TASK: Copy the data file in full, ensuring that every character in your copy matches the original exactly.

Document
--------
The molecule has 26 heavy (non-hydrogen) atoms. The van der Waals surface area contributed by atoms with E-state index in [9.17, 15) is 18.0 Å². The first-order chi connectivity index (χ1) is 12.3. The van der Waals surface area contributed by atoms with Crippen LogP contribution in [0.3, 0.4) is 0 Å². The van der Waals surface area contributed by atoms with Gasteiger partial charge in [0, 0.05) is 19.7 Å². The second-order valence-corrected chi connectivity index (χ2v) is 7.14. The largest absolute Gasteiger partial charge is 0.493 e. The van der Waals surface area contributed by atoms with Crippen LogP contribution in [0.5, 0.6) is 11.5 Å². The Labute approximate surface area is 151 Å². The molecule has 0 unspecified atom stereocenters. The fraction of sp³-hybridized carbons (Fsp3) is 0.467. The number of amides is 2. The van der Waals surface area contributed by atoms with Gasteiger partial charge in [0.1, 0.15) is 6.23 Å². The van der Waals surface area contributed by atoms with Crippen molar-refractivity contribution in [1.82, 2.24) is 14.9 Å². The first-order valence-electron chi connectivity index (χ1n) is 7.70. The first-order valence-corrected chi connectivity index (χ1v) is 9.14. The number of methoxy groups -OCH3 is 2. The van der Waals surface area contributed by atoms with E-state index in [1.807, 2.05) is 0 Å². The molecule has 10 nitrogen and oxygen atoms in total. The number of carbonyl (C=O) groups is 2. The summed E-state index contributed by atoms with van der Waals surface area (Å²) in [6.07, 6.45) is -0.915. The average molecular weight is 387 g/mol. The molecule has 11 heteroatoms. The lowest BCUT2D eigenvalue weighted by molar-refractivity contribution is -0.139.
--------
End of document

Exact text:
The molecule has 26 heavy (non-hydrogen) atoms. The van der Waals surface area contributed by atoms with E-state index in [9.17, 15) is 18.0 Å². The first-order chi connectivity index (χ1) is 12.3. The van der Waals surface area contributed by atoms with Crippen LogP contribution in [0.3, 0.4) is 0 Å². The van der Waals surface area contributed by atoms with Gasteiger partial charge in [0, 0.05) is 19.7 Å². The second-order valence-corrected chi connectivity index (χ2v) is 7.14. The largest absolute Gasteiger partial charge is 0.493 e. The van der Waals surface area contributed by atoms with Crippen LogP contribution in [0.5, 0.6) is 11.5 Å². The Labute approximate surface area is 151 Å². The molecule has 0 unspecified atom stereocenters. The fraction of sp³-hybridized carbons (Fsp3) is 0.467. The number of amides is 2. The van der Waals surface area contributed by atoms with Gasteiger partial charge in [0.1, 0.15) is 6.23 Å². The van der Waals surface area contributed by atoms with Crippen molar-refractivity contribution in [1.82, 2.24) is 14.9 Å². The first-order valence-electron chi connectivity index (χ1n) is 7.70. The first-order valence-corrected chi connectivity index (χ1v) is 9.14. The number of methoxy groups -OCH3 is 2. The van der Waals surface area contributed by atoms with E-state index in [1.807, 2.05) is 0 Å². The molecule has 10 nitrogen and oxygen atoms in total. The number of carbonyl (C=O) groups is 2. The summed E-state index contributed by atoms with van der Waals surface area (Å²) in [6.07, 6.45) is -0.915. The average molecular weight is 387 g/mol. The molecule has 11 heteroatoms. The lowest BCUT2D eigenvalue weighted by molar-refractivity contribution is -0.139.